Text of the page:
No “commodity” vehicles. They don’t care about volume. They refuse to compete on price. They only want to make the biggest vehicles (which carry the highest ATP and GP)



Remind me again, what was the number one selling vehicle in the US for the last umpteen years?

[cough] F-series [/cough]


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Is that really factual though, or is it that they just don’t build them and sell them in the U.S.?

Ford sold almost as many Pumas as Tesla sold Model Ys last year in Europe (137,000 vs 138,000). And, if you add Ford’s Kuga (127,000 units) on top of that, Ford crushed Tesla in the small car market for European sales.

Generally speaking, the U.S. just doesn’t buy a lot of small cars. The Tesla Model Y last year was the rare exception.

This is true. Last year, Ford sold 653,957, and another 15,617 of the EV version. That is out of a total sales for the year of 1,864,464, so the F series accounts for 36% of total sales.

Add in the Bronco and 3 row SUVs: 421,920, for a total of 1,075,877, or 58% of 2022 volume. If you wish, add the smaller trucks, Ranger, Maverick, E-series, Transit, for another 262,907, but the E-series and Transit are working vehicles, thus thin margin, and the Ranger and Maverick are “smaller”, so, the plan Farley is laying out would see all of them get the chop too.

So, according to Farley’s plan, they would shutter Oakville Ontario, and Louisville Assembly, along with the plants that build the components for those “commodity, two row” SUVs. Several thousands of people out of work, but they are just expendable meat, right? It’s all about ATP and GP, right? Narrowing the customer base of the company is “creating shareholder value”, right? “Consumer choice” is Communistical rhetoric, right?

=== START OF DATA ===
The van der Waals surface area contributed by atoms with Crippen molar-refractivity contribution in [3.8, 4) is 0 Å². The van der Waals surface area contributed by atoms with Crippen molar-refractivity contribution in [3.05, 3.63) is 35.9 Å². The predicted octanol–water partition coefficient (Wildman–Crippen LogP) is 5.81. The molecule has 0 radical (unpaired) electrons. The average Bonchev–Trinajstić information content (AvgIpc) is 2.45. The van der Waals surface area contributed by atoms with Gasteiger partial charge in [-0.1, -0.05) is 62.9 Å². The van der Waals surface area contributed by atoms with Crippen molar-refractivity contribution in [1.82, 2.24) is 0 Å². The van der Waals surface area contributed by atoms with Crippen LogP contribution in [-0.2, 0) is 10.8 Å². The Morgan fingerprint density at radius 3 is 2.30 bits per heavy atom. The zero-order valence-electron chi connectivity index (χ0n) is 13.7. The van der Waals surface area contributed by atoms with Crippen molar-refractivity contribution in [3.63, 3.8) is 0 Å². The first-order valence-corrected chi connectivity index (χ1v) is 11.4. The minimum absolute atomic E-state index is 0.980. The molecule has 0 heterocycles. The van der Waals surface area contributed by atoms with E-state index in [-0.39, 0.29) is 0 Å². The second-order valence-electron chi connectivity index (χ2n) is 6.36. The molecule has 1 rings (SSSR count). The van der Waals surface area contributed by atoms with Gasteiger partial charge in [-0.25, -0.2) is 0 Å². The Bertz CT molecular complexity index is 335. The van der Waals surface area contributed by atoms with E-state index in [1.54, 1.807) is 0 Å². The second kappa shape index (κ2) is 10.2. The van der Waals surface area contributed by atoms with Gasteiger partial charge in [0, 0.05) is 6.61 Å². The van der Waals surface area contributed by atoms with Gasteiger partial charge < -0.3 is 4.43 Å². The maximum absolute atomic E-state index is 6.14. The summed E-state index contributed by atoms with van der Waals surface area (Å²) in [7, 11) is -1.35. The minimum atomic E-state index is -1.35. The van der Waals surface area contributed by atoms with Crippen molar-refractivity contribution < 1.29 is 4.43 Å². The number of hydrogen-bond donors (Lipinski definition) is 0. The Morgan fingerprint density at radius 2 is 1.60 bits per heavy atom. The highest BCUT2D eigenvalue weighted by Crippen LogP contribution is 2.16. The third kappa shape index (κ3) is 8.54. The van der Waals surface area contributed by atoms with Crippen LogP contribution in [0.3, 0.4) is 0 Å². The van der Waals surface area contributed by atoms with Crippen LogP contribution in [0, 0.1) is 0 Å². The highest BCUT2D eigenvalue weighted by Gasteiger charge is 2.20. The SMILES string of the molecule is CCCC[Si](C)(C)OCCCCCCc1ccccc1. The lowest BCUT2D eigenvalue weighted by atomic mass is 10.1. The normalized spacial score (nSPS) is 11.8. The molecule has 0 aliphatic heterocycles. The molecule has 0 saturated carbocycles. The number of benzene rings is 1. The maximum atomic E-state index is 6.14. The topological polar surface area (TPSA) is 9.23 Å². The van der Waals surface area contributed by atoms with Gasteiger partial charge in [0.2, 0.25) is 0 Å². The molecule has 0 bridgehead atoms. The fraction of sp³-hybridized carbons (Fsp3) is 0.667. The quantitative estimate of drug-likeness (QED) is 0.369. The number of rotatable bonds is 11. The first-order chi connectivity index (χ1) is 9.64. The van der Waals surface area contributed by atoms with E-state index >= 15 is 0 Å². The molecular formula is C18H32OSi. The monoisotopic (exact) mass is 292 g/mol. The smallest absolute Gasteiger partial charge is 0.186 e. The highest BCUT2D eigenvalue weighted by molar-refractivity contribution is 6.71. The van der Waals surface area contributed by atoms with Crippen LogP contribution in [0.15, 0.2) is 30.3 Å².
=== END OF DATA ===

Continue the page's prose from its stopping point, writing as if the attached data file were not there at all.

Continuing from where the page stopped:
What happens if consumer’s choose something else, like a Tata, or Mahindra, and Ford can’t give away those $50,000+ huge pickups and SUVs? That will be the problem of the CEO that comes after Farley, right?



Thanks for pointing out that section of his quote in the rest of your post - I missed that.

But this seems like the right strategy for Ford - and it make a lot of sense. You suggest that they “refuse to compete on price.” Is there any reason to think they can compete on price in generic, commodity small cars?

This year is the beginning of the wave of BYD and other Chinese automakers beginning their export strategy to the rest of the world. Within a few years, their sales to Asia and Europe will start to be a significant chunk of the market. It might be a few years more before they start to penetrate the U.S. market, but there’s going to be enormous pressure on the “just a car” bottom end of the market. These manufacturers won’t be trying to distinguish themselves on branding for a while - they will be pushing in trying to be the cost-conscious version of each market segment.

For a company like Ford, which leads automakers (or used to) in terms of proportion of domestically assembled cars, they’re probably not going to be able to match those imports on price in generic, “just a car” type cars or SUV’s. What they do have is an outstanding brand in the truck segment, and strong brand identity generally - which means they should concentrate on vehicles that aren’t commodity cars, but have distinguishing design or features that they can use to differentiate their brand from competitors.


Given the tensions between the US and China, I am not optimistic about Chinese cars hitting the US market anytime soon. That is why I used Tata and Mahindra as my examples of low end competition.

Ford has already abandoned India and South America. Can’t be long before they bail out of Europe, as they keep giving the company the Welch treatment. Cutting whatever is lowest, makes something else the lowest, and next for the chop. That is the way they are heading: North America only, biggest, most expensive, only.